For any screen writer, the log line is what will make you or break you. This is because the movie moguls will only buy a script that they’re sure a mass target audience will pay to see, or in other words, a High Concept story. It’s a very smart way to do business, and lately it seems the book publishers have caught on to this nifty trick. That means that not only do we need to write a kick-ass query letter, but we also need a log line that bangarangs.
A lot of what we need to write a great log line can be learned by watching Monty Python and the Quest for the Holy Grail, and once the laughter dies down a little bit, I’ll explain. There is a scene in the movie where King Arthur and his knights have to cross the bridge of death, but only if they can answer three questions. These three questions are:
1. What is your name?
2. What is your quest?
3. What is your favorite color?
These questions are quite brilliant for the writer to ask when writing the log line. Don’t believe me. Okay, lets’ take them one by one, shall we.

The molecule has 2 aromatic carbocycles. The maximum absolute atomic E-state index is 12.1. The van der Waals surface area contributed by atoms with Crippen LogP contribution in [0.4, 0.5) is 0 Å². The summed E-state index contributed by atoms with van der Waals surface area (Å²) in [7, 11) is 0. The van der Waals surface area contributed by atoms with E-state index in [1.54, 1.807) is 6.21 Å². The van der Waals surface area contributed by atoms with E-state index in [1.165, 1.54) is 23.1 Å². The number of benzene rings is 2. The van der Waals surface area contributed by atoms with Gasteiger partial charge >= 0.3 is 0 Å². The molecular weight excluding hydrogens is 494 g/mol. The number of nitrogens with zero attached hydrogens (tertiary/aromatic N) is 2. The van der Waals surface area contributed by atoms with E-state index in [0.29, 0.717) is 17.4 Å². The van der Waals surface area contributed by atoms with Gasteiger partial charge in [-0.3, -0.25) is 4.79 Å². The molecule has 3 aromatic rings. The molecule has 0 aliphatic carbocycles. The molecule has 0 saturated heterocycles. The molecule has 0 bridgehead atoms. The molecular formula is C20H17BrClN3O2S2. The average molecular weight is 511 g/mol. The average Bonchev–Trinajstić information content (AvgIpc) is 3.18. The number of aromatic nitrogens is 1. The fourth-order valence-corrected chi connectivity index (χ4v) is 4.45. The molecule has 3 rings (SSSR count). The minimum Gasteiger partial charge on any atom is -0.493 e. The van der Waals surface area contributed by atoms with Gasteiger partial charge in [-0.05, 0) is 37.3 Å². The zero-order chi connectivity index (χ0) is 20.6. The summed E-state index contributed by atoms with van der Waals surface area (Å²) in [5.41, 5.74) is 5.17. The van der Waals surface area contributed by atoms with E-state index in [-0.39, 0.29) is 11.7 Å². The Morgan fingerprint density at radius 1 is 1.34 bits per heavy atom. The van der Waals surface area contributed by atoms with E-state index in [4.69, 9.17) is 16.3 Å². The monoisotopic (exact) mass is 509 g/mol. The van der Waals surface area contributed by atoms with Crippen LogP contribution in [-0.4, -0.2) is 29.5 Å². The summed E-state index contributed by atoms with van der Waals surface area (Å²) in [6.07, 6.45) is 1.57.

Question 1, what is your name? I’m sure we can all agree that a good log line will need the protagonist’s name in there somewhere. Would you read a novel with a log line of “The world is about to end and only one person can stop it”? Not likely.
Question 2, what is your quest? This is the conflict. What is the protagonist’s main goal for the story? Will they need to survive a deadly night of vampire attacks or do they need to master their ability before they cause the end of the world? Figure out the quest and we’re almost done.
Question 3, what is your favorite color? Okay, I know what you’re thinking. What’s so important about a characters favorite color when writing a log line? Look at it from another point of view. The color that the protagonist prefers does tell us a bit of their personality. We want to identify with the protagonist, and that’s easier if we know something about them.
With these questions three, we almost have the basics. Only thing missing now is what’s at stake, because let be serious, every story needs something at stake. Add that in, and we have a nice, clean, and simple log line.
When (insert hero and include personality) is forced to (insert quest), they have to (insert opportunity for growth) or (insert what’s at stake).
Of course we can put more in it. We just need to remember that it gets more complicated with everything we add. In fact, the only thing that should never be in a log line is the ending. This is a rule that should never be broken. Remember we want to tease the agent in to wanting to read out story.
Now that we have a few rules, anyone want to take a stab at writing a good log line?